Mini-Heap


Recent additions to the Heap of Links…

Discussion welcome.

  1. “Could it be that there are unbridgeable gulfs in thinking and perception between groups of people speaking different languages?” — James McElvenny (Siegen) on linguistic relativity
  2. “Teaching in prison has been a real education for me—but one of these lessons is that prisons should not exist” — Lisa Guenther (Queen’s U.) is interviewed about her research, teaching, and activism
  3. “Common sense can guide us, often better than explicit calculations” — Richard Yetter Chappell (Miami) defends longtermism against several recent objections
  4. “It wasn’t the first time that I was psychotic, but it was, maybe, the first time that anybody noticed, the first time that I was unable to hide it from others, and therefore from myself” — philosopher Michael Dickson (South Carolina) shares how he has coped with some of the symptoms of schizophrenia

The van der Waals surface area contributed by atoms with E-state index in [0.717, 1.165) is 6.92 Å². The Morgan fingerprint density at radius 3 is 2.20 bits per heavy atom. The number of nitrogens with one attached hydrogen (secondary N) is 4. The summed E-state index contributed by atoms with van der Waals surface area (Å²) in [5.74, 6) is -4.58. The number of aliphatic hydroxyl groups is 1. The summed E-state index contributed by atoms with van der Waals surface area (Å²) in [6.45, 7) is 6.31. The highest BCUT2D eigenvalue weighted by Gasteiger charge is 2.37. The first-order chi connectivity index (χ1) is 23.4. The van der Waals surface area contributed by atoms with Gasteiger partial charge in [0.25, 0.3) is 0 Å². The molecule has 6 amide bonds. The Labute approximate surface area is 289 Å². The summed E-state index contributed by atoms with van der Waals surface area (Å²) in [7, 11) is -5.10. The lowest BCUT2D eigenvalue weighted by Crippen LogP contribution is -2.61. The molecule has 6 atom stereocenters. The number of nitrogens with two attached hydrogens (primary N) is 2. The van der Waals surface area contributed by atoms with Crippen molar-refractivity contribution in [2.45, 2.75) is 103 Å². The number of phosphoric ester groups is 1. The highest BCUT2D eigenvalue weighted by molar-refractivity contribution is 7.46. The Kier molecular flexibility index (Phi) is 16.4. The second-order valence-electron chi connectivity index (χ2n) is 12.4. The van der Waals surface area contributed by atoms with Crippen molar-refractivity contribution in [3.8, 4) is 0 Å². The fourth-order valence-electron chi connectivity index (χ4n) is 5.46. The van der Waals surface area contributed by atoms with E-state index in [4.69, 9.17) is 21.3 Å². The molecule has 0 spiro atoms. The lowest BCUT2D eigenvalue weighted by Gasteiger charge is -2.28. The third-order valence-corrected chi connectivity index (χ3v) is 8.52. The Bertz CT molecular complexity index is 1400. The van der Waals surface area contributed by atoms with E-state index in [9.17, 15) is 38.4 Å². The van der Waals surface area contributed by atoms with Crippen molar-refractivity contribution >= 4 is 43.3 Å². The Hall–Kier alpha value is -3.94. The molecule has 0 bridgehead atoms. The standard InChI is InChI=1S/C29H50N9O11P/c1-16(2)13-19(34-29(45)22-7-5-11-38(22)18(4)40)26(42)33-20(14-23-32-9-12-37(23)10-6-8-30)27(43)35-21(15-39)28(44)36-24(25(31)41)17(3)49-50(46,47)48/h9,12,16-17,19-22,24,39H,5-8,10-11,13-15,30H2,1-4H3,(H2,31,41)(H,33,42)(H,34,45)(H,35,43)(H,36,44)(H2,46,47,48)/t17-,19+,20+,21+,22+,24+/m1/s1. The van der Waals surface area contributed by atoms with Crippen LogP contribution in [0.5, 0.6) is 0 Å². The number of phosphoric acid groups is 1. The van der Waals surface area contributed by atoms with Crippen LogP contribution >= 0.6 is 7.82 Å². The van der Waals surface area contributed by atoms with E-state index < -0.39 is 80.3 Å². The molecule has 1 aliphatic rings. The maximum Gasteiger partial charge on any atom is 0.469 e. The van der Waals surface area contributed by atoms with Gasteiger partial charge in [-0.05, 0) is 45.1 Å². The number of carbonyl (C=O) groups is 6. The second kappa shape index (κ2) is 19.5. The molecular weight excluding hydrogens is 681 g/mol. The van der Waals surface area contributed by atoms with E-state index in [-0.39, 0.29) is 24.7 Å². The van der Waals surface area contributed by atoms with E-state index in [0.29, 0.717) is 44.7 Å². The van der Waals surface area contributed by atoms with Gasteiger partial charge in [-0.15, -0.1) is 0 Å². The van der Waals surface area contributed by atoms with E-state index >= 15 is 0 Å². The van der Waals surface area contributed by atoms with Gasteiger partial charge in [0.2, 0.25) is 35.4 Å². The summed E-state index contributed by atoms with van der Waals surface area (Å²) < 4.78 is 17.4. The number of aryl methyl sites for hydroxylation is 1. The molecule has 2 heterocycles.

5. The trouble universities are facing now are in part owed to them having not lived up to the principles of academic freedom, freedom of extramural speech, and institutional neutrality — while “the best time to have started to do the right thing was yesterday, but the second-best time is today,” says Jacob Levy (McGill)
  6. Kant’s 300th birthday is coming up, and to celebrate, two German magazines made it their cover story — unfortunately, the covers featured images of Jacobi, not Kant (in German, but you can Google-translate it)
  7. “Strive to see what good there is on the other side, and when you do, publicly acknowledge it… Remember that bridge-building is largely about relationship-building, which creates a space for trust—and ultimately, deeper dialogue” — John Corvino (Wayne State) on free speech

Mini-Heap posts usually appear when 7 or so new items accumulate in the Heap of Links, a collection of items from around the web that may be of interest to philosophers.

The Heap of Links consists partly of suggestions from readers; if you find something online that you think would be of interest to the philosophical community, please send it in for consideration for the Heap. Thank you.

 

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